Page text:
Originally Posted by EBTX66
I was also digging through a bucket of ties on a counter and they told me to stop because "our lady has to go through them and pull out the good ones". I had seen an Armani and a Polo in there so I figured those would be jacked up but she let those go out on the "normal' rack. I talked to her and she actually appeared to know what she was doing. She just goes through them and looks for Hermes, Brioni, etc. Those she marks $19.99 and puts them in a case. All the rest are $1.99. She said that she hates having to do stuff like that - apparently the same fate would have awated my Zegnas if I hadn't caught them on the way out of the stockroom - but they're being pressured to because their Board knows about eBay, flippers, etc. and they want in on that much profit. She says the store management agreed to start marking up higher-end labels but if that doesn't work the Board will make them start listing the stuff themselves on eBay.
This seems to be the rule in the city. SA and Goodwill have already been doing this for some time, and it's replicated from store to store. Things sneak through, but they seem to want the racks separated more and more. I can't blame them if it's due to flipping. These are charities, and if you flip your buys for more, you can't be angry. If anything, it makes me consider the name racks more, and I do look through them.
Originally Posted by EBTX66
I guess it was only a matter of time. The only thing going for us is the fact that thrift store workers who have any sort of clue still seem to be a rare breed.
In some of the outer boroughs, some things may not be separated unless they're Sean John or Fubu. It just depends on what's considered popular in that area.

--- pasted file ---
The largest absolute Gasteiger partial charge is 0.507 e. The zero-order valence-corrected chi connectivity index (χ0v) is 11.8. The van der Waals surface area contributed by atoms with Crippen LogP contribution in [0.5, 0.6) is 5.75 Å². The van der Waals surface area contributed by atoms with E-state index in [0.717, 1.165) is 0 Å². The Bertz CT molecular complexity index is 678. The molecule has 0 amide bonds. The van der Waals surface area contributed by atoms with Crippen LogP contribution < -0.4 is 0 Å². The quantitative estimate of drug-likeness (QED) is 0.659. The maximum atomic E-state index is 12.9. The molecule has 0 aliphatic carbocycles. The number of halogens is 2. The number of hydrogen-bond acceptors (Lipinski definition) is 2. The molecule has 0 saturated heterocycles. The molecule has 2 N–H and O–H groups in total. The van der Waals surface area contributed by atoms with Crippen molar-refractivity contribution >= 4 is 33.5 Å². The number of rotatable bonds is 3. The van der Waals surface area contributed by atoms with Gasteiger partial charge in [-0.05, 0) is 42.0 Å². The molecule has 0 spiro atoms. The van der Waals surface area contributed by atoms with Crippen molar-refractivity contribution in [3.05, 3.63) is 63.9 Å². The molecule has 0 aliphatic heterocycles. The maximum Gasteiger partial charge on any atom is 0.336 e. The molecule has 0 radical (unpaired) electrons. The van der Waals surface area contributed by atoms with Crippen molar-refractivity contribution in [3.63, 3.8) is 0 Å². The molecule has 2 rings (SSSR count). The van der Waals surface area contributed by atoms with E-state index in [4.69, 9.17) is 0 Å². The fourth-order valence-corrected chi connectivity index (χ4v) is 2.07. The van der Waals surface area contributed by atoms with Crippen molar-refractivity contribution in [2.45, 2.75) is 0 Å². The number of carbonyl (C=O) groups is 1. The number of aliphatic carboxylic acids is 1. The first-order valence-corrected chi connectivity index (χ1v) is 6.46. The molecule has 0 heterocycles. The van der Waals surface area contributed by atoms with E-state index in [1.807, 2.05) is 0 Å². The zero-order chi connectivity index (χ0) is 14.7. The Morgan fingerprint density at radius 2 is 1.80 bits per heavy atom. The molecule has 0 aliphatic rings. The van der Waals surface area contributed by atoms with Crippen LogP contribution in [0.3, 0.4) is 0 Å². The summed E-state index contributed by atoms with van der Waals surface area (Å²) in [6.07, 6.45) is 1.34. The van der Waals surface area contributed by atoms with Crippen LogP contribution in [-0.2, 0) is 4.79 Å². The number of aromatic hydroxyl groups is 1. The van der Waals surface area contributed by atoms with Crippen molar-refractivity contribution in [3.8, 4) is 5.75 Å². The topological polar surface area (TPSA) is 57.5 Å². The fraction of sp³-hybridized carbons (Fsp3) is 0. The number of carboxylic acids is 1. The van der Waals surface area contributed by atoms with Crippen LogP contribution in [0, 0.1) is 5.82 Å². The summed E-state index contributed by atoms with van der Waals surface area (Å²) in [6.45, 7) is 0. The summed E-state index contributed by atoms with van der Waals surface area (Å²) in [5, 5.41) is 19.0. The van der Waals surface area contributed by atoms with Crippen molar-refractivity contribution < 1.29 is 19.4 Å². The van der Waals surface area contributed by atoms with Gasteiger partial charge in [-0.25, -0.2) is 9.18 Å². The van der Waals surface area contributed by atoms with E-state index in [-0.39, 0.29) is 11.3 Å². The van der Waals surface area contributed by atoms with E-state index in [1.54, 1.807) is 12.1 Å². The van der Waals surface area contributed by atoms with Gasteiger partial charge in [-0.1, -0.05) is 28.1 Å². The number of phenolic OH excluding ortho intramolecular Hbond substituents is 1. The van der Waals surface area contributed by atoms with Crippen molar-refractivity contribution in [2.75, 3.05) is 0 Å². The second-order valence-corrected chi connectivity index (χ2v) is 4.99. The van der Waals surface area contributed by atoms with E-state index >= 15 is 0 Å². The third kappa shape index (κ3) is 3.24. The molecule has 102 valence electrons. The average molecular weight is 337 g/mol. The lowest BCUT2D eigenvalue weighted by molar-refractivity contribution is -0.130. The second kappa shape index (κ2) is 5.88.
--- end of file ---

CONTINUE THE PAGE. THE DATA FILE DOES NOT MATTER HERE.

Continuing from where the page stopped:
Originally Posted by Steve Smith
Apathy on the part of store workers works to our benefit. The world of thrifting would be changed by something as simple as the stores implementing a policy of checking labels and holding back the brands which are on a list for further inspection and evaluation.
It's happening. Let's be thankful that Nautica is something they consider a "brand".
Originally Posted by WRAdvisor
I'm really starting to think the same about SA. For the amount of people that work and volunteer in there, someone must know men's fashion and pulls aside items for either markup or personal purchase. It's been very very dry as of late in my area, but every time I stop in, the same lady has a shopping cart and is filling it with men's clothes. We must arrive about the same time (her daily, me once a week), but she knows what's going on and must list on ebay. The best thing I've found lately has been a couple BB Makers ties...thats about it
In my experience, there is almost always "a" person that knows a section well enough to judge, that everyone may keep an item off the floor until they get around to evaluating it. Even for a week or more. This has been true with electronics, CDs/Vinyl, furniture and even books for a long time as well.
I remember someone that had the same musical tastes as I. The person worked a store that regularly received rare vinyl in that genre. Music flippers frequented the store, and would have danced on his grave if he were killed, because he kept it all off the floor. Yet, he never bought them (perhaps prevented), he just stacked it up in he back. I never flipped, just wanted to buy for myself, so it was even more frustrating and cruel.